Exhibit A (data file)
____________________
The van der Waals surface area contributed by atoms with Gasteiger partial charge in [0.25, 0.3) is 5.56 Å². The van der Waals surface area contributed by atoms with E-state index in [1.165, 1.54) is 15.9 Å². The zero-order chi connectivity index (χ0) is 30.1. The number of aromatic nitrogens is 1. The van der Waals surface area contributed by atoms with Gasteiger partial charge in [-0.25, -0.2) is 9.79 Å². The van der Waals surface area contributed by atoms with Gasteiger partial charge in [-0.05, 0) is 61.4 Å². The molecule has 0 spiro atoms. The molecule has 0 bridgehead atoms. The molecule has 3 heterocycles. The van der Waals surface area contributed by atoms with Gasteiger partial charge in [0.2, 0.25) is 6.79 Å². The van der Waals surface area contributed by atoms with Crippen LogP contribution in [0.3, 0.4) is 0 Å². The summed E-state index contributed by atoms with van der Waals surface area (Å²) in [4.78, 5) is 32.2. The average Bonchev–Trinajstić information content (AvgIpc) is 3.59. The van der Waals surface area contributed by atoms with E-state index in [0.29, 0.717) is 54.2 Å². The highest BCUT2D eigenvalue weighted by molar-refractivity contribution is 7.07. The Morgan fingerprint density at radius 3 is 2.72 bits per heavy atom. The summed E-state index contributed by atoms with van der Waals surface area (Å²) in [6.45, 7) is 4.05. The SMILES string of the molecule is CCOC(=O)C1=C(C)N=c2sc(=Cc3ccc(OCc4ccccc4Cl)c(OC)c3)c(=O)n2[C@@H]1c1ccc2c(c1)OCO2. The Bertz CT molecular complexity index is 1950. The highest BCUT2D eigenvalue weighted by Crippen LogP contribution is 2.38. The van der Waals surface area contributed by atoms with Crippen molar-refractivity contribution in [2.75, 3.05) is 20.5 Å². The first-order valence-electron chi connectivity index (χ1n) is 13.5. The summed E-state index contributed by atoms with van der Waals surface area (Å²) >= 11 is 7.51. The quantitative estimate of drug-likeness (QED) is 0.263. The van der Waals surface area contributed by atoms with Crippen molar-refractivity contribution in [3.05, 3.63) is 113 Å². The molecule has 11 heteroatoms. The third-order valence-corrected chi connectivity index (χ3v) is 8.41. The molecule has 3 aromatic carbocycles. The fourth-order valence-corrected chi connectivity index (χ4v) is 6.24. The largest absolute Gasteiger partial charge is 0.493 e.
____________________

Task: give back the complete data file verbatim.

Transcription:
The van der Waals surface area contributed by atoms with Gasteiger partial charge in [0.25, 0.3) is 5.56 Å². The van der Waals surface area contributed by atoms with E-state index in [1.165, 1.54) is 15.9 Å². The zero-order chi connectivity index (χ0) is 30.1. The number of aromatic nitrogens is 1. The van der Waals surface area contributed by atoms with Gasteiger partial charge in [-0.25, -0.2) is 9.79 Å². The van der Waals surface area contributed by atoms with Gasteiger partial charge in [-0.05, 0) is 61.4 Å². The molecule has 0 spiro atoms. The molecule has 0 bridgehead atoms. The molecule has 3 heterocycles. The van der Waals surface area contributed by atoms with Gasteiger partial charge in [0.2, 0.25) is 6.79 Å². The van der Waals surface area contributed by atoms with Crippen LogP contribution in [0.3, 0.4) is 0 Å². The summed E-state index contributed by atoms with van der Waals surface area (Å²) in [4.78, 5) is 32.2. The average Bonchev–Trinajstić information content (AvgIpc) is 3.59. The van der Waals surface area contributed by atoms with E-state index in [0.29, 0.717) is 54.2 Å². The highest BCUT2D eigenvalue weighted by molar-refractivity contribution is 7.07. The Morgan fingerprint density at radius 3 is 2.72 bits per heavy atom. The summed E-state index contributed by atoms with van der Waals surface area (Å²) in [6.45, 7) is 4.05. The SMILES string of the molecule is CCOC(=O)C1=C(C)N=c2sc(=Cc3ccc(OCc4ccccc4Cl)c(OC)c3)c(=O)n2[C@@H]1c1ccc2c(c1)OCO2. The Bertz CT molecular complexity index is 1950. The highest BCUT2D eigenvalue weighted by Crippen LogP contribution is 2.38. The van der Waals surface area contributed by atoms with Crippen molar-refractivity contribution in [2.75, 3.05) is 20.5 Å². The first-order valence-electron chi connectivity index (χ1n) is 13.5. The summed E-state index contributed by atoms with van der Waals surface area (Å²) >= 11 is 7.51. The quantitative estimate of drug-likeness (QED) is 0.263. The van der Waals surface area contributed by atoms with Crippen molar-refractivity contribution in [3.05, 3.63) is 113 Å². The molecule has 11 heteroatoms. The third-order valence-corrected chi connectivity index (χ3v) is 8.41. The molecule has 3 aromatic carbocycles. The fourth-order valence-corrected chi connectivity index (χ4v) is 6.24. The largest absolute Gasteiger partial charge is 0.493 e.